How the Bank of England's policy affects you
The Bank of England has outlined its strategy for future interest rate changes - and it is likely to mean further pain for savers, but continued cheap mortgage rates.
Governor Mark Carney said that the Bank would not consider an increase in the current record low level of interest rates unless unemployment falls or inflation gets out of control.
So how might the strategy - known in the jargon as forward guidance - affect your financial decisions.
What has the Bank's governor said?
The current Bank rate - which affects the level at which financial institutions set their interest rates - is at a record low of 0.5%.
Mr Carney said that the Bank would only consider raising this rate if the UK unemployment rate fell below 7%. At present it is 7.8%.
Unemployment has not been at 7% since early 2009.
There has been some debate over how long it might be for the 7% level to be hit again. Some, including the Bank, have predicted that this could take three years. So that could mean no interest rate changes until 2016.
Why did Mr Carney bother telling us about this strategy?
The Bank was worried that, without explaining its strategy, there might be "unwarranted" expectations of an increase in rates.
That could feed through the system and affect new mortgage borrowers, savers, and businesses.
What will this mean for homeowners?
With greater certainty over interest rates, we are likely to see more of the same for mortgage holders, or those seeking a home loan.
That means there is a likelihood that mortgage rates will stay very low.
In fact, some commentators suggest that fixed-rate mortgages might fall even lower than their current low levels. Fixed-rate mortgages offer homeowners certainty, but the Bank is offering some of its own certainty now.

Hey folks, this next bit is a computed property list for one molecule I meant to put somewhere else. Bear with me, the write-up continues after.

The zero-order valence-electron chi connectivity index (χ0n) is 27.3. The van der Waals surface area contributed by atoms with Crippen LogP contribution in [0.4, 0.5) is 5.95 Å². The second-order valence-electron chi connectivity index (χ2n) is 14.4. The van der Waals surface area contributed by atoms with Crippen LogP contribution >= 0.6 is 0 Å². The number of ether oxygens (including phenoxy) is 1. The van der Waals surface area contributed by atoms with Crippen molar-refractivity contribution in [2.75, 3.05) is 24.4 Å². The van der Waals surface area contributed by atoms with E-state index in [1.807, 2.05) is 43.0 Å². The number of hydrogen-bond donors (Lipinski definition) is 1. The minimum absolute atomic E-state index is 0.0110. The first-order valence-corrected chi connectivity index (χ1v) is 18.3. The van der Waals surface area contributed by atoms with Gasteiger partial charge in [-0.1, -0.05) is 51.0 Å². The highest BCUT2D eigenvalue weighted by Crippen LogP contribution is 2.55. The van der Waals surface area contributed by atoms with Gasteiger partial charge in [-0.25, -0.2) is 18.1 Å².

So lenders might have to cut prices - in other words, rates - to attract people to choose their home loan.
Owing to the certainty, they might also offer longer-term mortgages, such as five or even 10-year mortgages. Home loan rates look likely to be lower for longer.
This does not mean that anyone can get a mortgage. Applicants must still prove they can afford to make the repayments, and have the savings for a deposit.
Saving. Now that's tough isn't it?
Correct. A low Bank rate means that savers are finding it hard to find a decent return for their savings.
That has been made even tougher by the Bank's policy of buying up assets, known as quantitative easing (QE), and government schemes to encourage lending.
The Bank will not consider cutting QE levels as well unless this 7% unemployment threshold is hit.
So, this new policy is likely to mean more years of low savings rates, and it is not great for pension savers either. Allowing for a higher rate of inflation means existing savings will be eroded in time too.
There will be short-term certainty for retirees who might have been holding off buying an annuity - an annual retirement income bought from their pension pot - in case interest rates rose, giving them a better deal. The annuity rates they see now are likely to be what they will be offered for a while in this one-off transaction.
So should we all go out and spend, not save?
Hang on. Be careful about what is being said here.
The Bank is not saying it will definitely keep rates low until a certain date.
It is actually just outlining the conditions for considering raising the Bank rate and cutting QE.
If unemployment falls, or the rising cost of living gets out of control, then rates might change. That's something to consider when budgeting for a huge, and long-term financial decision, such as a mortgage application.
Even a loan can take a while to pay back, and if your job is at risk, then emergency savings might be needed.
How might small businesses be affected?
Business groups have said that the extra certainty on rates could make small enterprises more confident to invest as they will not be caught out by rising interest rates in the near future.
Yet, their ability to borrow to invest still depends on whether they can persuade banks to lend to them.